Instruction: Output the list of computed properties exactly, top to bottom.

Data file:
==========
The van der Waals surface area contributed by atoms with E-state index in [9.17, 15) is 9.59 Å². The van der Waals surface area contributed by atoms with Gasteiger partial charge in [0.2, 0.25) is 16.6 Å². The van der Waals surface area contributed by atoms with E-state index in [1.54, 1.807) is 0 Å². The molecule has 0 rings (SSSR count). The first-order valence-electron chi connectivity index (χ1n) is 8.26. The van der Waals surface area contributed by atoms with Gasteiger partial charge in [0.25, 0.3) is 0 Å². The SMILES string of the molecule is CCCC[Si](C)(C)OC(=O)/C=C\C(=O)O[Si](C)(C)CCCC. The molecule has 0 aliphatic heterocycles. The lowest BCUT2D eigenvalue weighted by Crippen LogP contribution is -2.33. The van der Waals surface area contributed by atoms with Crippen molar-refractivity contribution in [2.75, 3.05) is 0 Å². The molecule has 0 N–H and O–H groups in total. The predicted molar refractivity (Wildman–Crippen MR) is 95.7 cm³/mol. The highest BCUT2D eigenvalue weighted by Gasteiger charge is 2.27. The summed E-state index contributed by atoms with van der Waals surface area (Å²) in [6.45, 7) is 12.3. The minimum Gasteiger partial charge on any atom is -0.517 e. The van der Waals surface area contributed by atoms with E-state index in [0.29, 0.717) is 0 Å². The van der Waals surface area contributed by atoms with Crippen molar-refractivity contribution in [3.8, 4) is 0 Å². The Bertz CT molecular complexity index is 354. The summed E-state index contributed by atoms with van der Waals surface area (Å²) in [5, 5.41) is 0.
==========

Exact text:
The van der Waals surface area contributed by atoms with E-state index in [9.17, 15) is 9.59 Å². The van der Waals surface area contributed by atoms with Gasteiger partial charge in [0.2, 0.25) is 16.6 Å². The van der Waals surface area contributed by atoms with E-state index in [1.54, 1.807) is 0 Å². The molecule has 0 rings (SSSR count). The first-order valence-electron chi connectivity index (χ1n) is 8.26. The van der Waals surface area contributed by atoms with Gasteiger partial charge in [0.25, 0.3) is 0 Å². The SMILES string of the molecule is CCCC[Si](C)(C)OC(=O)/C=C\C(=O)O[Si](C)(C)CCCC. The molecule has 0 aliphatic heterocycles. The lowest BCUT2D eigenvalue weighted by Crippen LogP contribution is -2.33. The van der Waals surface area contributed by atoms with Crippen molar-refractivity contribution in [2.75, 3.05) is 0 Å². The molecule has 0 N–H and O–H groups in total. The predicted molar refractivity (Wildman–Crippen MR) is 95.7 cm³/mol. The highest BCUT2D eigenvalue weighted by Gasteiger charge is 2.27. The summed E-state index contributed by atoms with van der Waals surface area (Å²) in [6.45, 7) is 12.3. The minimum Gasteiger partial charge on any atom is -0.517 e. The van der Waals surface area contributed by atoms with E-state index in [0.29, 0.717) is 0 Å². The van der Waals surface area contributed by atoms with Crippen molar-refractivity contribution in [3.8, 4) is 0 Å². The Bertz CT molecular complexity index is 354. The summed E-state index contributed by atoms with van der Waals surface area (Å²) in [5, 5.41) is 0.